This is an interesting and relevant question. Unfortunately, there is no simple answer at all! There are two possibilities, the Purchasing Power Parities (PPP) and the so-called Big-Mac Index. None of them is perfect. There are caveats (see below). However, if you combine the information from these two and you add some destination specific data, you will come close to your gaol. By the way, this leads to another remark. The definitive answer to this question is destination specific.
First of all, one can use Purchasing Power Parities (PPP). According to Eurostat, the PPP is defined as follows:
Purchasing power parities, abbreviated as PPPs, are indicators of
price level differences across countries. PPPs tell us how many
currency units a given quantity of goods and services costs in
From a practical point of view, this means that if two countries have the same PPP, price levels in both countries are the same (on average). A higher (lower) PPP means higher (lower) prices. Eurostat and the OECD publish data on PPP's. The World Bank aims to provide this kind of data for a larger number of countries.
PPP's have some caveats that you should be aware of:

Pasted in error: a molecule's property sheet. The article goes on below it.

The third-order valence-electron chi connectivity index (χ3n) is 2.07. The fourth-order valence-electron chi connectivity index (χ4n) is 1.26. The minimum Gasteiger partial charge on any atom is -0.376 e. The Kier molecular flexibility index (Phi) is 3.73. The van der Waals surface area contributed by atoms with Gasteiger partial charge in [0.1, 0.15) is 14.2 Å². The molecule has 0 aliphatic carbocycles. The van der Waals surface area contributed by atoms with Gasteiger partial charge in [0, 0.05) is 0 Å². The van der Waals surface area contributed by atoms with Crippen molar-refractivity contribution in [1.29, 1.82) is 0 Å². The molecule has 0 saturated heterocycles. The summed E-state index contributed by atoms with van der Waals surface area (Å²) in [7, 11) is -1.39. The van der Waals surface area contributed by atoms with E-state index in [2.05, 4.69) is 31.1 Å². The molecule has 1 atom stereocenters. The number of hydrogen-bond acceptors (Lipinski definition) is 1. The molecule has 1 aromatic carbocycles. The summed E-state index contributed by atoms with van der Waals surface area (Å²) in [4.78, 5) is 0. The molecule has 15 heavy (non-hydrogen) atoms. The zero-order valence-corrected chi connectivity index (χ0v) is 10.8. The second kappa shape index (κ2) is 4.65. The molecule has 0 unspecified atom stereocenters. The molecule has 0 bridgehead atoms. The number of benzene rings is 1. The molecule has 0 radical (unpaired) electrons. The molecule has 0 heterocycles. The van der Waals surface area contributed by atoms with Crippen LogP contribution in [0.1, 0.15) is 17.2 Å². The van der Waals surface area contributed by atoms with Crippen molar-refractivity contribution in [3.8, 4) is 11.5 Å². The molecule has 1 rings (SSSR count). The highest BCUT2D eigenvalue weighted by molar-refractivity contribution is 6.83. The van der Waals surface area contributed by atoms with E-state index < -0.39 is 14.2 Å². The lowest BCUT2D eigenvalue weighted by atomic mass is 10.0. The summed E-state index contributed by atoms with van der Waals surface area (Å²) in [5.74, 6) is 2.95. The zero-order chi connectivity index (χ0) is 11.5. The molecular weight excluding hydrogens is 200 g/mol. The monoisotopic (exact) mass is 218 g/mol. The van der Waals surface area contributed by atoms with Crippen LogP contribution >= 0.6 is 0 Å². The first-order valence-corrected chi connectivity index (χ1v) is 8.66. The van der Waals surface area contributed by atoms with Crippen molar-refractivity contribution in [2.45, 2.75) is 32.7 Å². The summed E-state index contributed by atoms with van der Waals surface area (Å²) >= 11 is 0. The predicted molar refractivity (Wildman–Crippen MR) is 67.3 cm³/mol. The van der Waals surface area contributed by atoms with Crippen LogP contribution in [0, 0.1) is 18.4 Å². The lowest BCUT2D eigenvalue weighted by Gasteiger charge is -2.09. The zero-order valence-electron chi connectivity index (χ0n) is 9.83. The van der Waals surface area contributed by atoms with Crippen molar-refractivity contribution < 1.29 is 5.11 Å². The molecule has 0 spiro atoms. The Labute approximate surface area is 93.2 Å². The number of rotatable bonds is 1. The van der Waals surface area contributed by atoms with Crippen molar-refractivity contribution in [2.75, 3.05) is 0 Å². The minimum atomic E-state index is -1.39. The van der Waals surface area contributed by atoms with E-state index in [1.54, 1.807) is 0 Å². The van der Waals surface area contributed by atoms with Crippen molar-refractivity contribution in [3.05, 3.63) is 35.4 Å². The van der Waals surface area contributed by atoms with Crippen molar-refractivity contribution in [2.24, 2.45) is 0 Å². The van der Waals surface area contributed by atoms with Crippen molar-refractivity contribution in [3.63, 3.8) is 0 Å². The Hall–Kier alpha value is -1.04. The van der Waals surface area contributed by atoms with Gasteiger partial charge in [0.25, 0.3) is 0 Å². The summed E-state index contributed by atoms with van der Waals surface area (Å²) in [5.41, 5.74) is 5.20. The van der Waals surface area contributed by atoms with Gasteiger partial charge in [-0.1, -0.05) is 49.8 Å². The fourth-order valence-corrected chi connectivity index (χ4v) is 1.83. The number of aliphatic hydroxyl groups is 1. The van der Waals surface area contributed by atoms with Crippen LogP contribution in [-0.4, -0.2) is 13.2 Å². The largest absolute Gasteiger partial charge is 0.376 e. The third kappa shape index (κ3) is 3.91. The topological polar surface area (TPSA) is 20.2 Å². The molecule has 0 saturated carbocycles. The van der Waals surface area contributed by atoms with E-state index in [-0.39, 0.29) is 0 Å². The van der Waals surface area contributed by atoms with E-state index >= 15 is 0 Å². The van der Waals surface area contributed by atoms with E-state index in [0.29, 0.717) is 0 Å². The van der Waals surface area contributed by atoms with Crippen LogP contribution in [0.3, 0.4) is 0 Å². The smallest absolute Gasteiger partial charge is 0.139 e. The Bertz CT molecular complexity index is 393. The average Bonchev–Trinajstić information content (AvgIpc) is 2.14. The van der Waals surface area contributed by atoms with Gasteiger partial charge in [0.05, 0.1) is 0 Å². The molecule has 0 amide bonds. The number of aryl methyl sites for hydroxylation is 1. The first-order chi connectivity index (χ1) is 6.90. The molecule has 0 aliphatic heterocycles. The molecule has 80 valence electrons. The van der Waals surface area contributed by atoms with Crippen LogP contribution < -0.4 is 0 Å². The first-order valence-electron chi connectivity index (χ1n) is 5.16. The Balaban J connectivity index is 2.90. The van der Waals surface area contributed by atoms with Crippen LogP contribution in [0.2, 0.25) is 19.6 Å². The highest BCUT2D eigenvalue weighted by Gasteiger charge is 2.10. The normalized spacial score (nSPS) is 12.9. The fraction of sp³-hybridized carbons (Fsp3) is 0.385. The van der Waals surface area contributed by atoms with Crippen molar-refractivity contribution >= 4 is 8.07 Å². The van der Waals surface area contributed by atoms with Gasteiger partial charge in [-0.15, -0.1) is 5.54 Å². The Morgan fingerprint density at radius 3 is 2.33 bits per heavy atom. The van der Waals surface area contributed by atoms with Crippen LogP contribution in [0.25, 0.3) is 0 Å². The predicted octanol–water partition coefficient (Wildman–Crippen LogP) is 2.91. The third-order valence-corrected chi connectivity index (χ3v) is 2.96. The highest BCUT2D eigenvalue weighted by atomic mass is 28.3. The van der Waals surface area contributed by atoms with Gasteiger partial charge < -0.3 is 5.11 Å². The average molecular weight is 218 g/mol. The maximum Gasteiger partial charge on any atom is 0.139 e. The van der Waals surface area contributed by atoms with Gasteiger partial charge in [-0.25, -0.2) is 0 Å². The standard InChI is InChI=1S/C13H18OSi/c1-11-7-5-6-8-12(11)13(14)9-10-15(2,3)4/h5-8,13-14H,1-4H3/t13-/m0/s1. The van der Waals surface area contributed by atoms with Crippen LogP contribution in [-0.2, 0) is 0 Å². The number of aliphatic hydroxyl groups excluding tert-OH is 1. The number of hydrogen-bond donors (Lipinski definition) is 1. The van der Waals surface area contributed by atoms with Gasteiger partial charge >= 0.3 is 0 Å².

- They are based on some typical or average consumption patterns or
baskets. The consumption pattern of a tourist is different.
- These indicators are available for enitre countries. However, within
countries, there may be huge differences of price levels.
- Pay attention to the source of the data. Eurostat data is usually well harmonised. OECD also, but to a lesser extent. With the World Bank you have to be more cautious, although they are doing a great job. The larger the coverage, the more careful you should be ...
The Big Mac Index is an interesting indicator too. It is easy to understand. However, the caveat is that it only reflect the price of one single good. On the other hand, it can give you a good indication of average price levels in a country. Oh, and yet another caveat, and it has been invented by The Economist ... ;-)
Consumer Price Indices (CPI) are used to measure measure the evolutions of prices over time, a.k.a inflation:
The consumer price index, abbreviated as CPI, measures the change over
time in the prices of consumer goods and services acquired, used or
paid for by households.
Even if they are harmonised and comparable, they do not tell you anything about differences in levels between countries.